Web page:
[dojo-contributors] Thoughts on dead-code removal and the DojoToolkit

Stephen Chung Stephen.Chung at intexact.com
Wed Mar 16 05:40:14 EDT 2011

Hi Eugene,

Unused code removal does not have to be removed a "module" basis, but 
usually on a function/class level.  Multiple large functions typically do 
not need to be separated into separate modules -- dead code removal works 
fine within the module.  An optimizer can usually determine which blocks of 
code within a module is never visited.

It is dojo.declare'd classes that pose a problem, because they cannot be 
determined by any optimizer whether they are used or not (since they may be 
loaded declaratively).  This is currently an existing limitation because any 
class used declaratively must be specifically pulled in with dojo.require 
statements. The solution may be to either:

1) Make each class its own module (as you mentioned), so when pulling in one 
class it does not pull in anything else.  Of course, classes that work 
together as a coherent whole can reside in the same module since they'll all 
be required.

2) Provide a list of *classes* to the optimizer (not modules, which may 
contain multiple classes) so that it can decide what classes are not needed 
and so can remove them.

- Stephen

-----Original Message----- 
From: Eugene Lazutkin
Sent: Wednesday, 16 March, 2011 1:10 PM
To: dojo dev.
Subject: Re: [dojo-contributors] Thoughts on dead-code removal and the 

Hash: SHA1

Sounds like we need to go to "one dojo.declare'd object per file", and
even probably "one processing unit (e.g., a significant function) per
file" splitting. Is it a valid assumption?


Eugene Lazutkin

On 03/15/2011 11:40 PM, Stephen Chung wrote:
> I’ve recently done more experiments on dead-code removal, since I have
> succeeded in virtualizing the “dojo” namespace.  My application also now
> pulls in dojox.charting (which pulls in dojox.lang, dojox.color and
> dojox.gfx) and I am now fine-tuning my techniques in dealing with Closure.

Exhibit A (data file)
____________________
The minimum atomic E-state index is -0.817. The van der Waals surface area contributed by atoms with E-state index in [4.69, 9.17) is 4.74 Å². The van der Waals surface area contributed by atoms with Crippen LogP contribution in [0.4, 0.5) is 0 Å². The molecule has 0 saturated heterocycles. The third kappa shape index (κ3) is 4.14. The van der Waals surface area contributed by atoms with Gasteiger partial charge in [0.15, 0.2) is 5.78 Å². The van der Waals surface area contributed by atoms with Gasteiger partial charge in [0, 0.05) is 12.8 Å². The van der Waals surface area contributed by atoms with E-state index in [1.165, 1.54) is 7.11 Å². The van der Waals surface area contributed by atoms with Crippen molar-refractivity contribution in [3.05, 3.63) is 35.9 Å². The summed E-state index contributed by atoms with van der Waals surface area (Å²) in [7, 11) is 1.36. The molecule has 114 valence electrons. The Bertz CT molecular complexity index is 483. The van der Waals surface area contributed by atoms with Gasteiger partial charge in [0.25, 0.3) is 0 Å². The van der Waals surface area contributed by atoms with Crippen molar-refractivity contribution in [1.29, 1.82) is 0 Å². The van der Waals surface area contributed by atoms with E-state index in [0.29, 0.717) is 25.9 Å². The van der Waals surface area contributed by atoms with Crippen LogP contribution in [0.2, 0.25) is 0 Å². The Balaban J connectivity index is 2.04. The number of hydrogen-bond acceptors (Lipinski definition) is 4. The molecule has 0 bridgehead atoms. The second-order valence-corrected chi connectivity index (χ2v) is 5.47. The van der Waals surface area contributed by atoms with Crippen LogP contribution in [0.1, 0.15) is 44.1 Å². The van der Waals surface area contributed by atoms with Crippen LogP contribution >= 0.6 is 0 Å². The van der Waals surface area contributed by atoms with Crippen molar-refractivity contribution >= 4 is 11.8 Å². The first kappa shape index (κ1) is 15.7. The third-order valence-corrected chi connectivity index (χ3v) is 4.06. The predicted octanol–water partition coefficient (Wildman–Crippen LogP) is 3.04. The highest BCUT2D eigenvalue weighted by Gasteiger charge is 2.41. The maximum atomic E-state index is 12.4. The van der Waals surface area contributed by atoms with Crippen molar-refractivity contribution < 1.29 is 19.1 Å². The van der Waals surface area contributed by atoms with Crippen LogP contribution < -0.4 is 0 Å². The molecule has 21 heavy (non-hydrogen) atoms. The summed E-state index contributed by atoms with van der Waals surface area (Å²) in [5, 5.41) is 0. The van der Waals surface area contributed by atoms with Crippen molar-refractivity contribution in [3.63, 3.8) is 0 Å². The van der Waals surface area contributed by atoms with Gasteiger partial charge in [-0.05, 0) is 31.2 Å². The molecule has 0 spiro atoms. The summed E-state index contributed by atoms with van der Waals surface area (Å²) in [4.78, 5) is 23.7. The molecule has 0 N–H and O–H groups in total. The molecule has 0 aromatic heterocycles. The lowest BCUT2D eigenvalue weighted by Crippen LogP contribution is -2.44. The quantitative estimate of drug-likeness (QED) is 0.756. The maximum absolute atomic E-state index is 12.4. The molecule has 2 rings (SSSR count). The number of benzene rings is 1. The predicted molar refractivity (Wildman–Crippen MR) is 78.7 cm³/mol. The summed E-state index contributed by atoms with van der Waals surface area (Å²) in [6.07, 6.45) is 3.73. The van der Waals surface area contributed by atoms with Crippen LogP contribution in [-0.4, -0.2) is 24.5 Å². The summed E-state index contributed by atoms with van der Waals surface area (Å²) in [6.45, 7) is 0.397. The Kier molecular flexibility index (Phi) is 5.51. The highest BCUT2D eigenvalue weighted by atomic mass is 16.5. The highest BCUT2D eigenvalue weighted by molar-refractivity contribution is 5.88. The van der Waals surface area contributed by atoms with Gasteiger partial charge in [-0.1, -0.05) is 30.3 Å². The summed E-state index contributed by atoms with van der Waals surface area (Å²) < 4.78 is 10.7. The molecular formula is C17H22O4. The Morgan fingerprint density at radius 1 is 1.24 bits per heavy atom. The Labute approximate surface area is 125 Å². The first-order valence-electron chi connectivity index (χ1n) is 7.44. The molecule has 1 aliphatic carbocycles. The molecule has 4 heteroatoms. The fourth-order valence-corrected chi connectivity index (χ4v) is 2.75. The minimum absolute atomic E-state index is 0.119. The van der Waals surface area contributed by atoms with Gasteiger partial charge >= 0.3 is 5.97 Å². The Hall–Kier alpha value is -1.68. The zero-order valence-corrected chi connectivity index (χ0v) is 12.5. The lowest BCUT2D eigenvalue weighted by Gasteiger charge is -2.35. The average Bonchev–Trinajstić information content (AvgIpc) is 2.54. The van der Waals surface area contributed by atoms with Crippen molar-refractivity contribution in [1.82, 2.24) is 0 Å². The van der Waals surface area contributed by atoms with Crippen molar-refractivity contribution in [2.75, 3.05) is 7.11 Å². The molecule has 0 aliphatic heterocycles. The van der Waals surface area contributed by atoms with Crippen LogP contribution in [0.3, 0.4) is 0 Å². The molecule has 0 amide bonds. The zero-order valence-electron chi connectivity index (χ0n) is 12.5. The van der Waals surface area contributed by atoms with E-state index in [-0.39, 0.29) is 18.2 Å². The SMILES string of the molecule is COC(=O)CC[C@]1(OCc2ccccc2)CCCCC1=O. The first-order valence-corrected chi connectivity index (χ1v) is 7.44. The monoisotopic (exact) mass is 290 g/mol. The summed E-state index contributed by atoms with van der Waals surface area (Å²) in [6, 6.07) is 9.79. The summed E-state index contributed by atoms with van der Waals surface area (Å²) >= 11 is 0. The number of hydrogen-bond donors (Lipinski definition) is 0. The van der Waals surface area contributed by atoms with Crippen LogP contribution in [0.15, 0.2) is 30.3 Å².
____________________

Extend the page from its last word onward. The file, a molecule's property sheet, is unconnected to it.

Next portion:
> My observation is that dead-code removal is not significant for Dojo.
> There are a few reasons:
> - Dojo is written in a very compact way, with many cross-callings among
> functions to save space.
> - Dijit is very modular, and code within a module are usually all needed.
> - Classes declared via dojo.declare cannot be removed (as they are
> probably needed declaratively).  So, although some modules define many
> optional classes (e.g. the plot styles in dojox.charting), they all
> stayed and cannot be removed even though I used only one class out of 
> many.
> - Code removed are usually small functions.  Large blocks of code are
> seldom unused (although typically only small sections of these large
> functions are touched).  Currently it looks like 10-20% of code can
> typically be removed, but no more.
> - Feature detection code must be replaced by constants in order to
> remove unneeded code branches when building for a specific platform.
> For example: if (“localStorage” in window) ... is not
> dead-code-removable, but: if (has(“localStorage”)) can be removed if
> this has() call is re-mapped to a constant false for a special build.
> Therefore, in order to facilitate dead code removal (by any means, not
> just Closure), the following has to be considered:
> 1) Heavy modularization – the smaller the modules the better; this can
> eliminate code at the merge stage of the build
> 2) Favor a lot of smaller functions vs. large functions that do a lot of
> things – optimizers can in-line then and remove unused functions – but
> this conflicts with the drive for higher performance when the js is not
> processed by an optimizer.
> 3) Find a way to specify (for the build process) which dojo.declare’d
> classes will be needed by the parser and which will not.
> 4) Replace detection code with something like has.js (which I see
> discussed actively) that enables an optimizer to remove entire branches
> of code based on hard-coded feature sets specified during a build for a
> particular platform.
> - Stephen
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